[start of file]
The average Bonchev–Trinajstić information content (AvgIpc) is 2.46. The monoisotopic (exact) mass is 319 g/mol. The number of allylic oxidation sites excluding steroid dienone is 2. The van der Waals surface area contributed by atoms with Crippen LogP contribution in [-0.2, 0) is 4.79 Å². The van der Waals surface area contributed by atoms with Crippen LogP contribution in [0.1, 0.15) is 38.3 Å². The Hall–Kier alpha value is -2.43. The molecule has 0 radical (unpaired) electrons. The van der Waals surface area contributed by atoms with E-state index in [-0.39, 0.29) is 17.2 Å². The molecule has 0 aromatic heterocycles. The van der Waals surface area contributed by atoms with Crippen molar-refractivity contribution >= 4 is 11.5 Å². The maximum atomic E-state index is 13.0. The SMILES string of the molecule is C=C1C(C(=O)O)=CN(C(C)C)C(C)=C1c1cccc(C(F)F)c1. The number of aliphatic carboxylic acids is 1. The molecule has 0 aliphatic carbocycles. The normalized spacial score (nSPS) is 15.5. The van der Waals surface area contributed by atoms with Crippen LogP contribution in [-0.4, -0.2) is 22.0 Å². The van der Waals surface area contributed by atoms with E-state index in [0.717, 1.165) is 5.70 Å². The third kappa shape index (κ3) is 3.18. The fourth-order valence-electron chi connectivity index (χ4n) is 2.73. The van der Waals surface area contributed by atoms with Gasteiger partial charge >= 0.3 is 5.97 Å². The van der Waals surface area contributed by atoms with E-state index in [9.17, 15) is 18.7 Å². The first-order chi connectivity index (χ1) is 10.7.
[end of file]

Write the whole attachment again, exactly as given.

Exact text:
The average Bonchev–Trinajstić information content (AvgIpc) is 2.46. The monoisotopic (exact) mass is 319 g/mol. The number of allylic oxidation sites excluding steroid dienone is 2. The van der Waals surface area contributed by atoms with Crippen LogP contribution in [-0.2, 0) is 4.79 Å². The van der Waals surface area contributed by atoms with Crippen LogP contribution in [0.1, 0.15) is 38.3 Å². The Hall–Kier alpha value is -2.43. The molecule has 0 radical (unpaired) electrons. The van der Waals surface area contributed by atoms with E-state index in [-0.39, 0.29) is 17.2 Å². The molecule has 0 aromatic heterocycles. The van der Waals surface area contributed by atoms with Crippen molar-refractivity contribution >= 4 is 11.5 Å². The maximum atomic E-state index is 13.0. The SMILES string of the molecule is C=C1C(C(=O)O)=CN(C(C)C)C(C)=C1c1cccc(C(F)F)c1. The number of aliphatic carboxylic acids is 1. The molecule has 0 aliphatic carbocycles. The normalized spacial score (nSPS) is 15.5. The van der Waals surface area contributed by atoms with Crippen LogP contribution in [-0.4, -0.2) is 22.0 Å². The van der Waals surface area contributed by atoms with E-state index in [0.717, 1.165) is 5.70 Å². The third kappa shape index (κ3) is 3.18. The fourth-order valence-electron chi connectivity index (χ4n) is 2.73. The van der Waals surface area contributed by atoms with Gasteiger partial charge >= 0.3 is 5.97 Å². The van der Waals surface area contributed by atoms with E-state index in [9.17, 15) is 18.7 Å². The first-order chi connectivity index (χ1) is 10.7.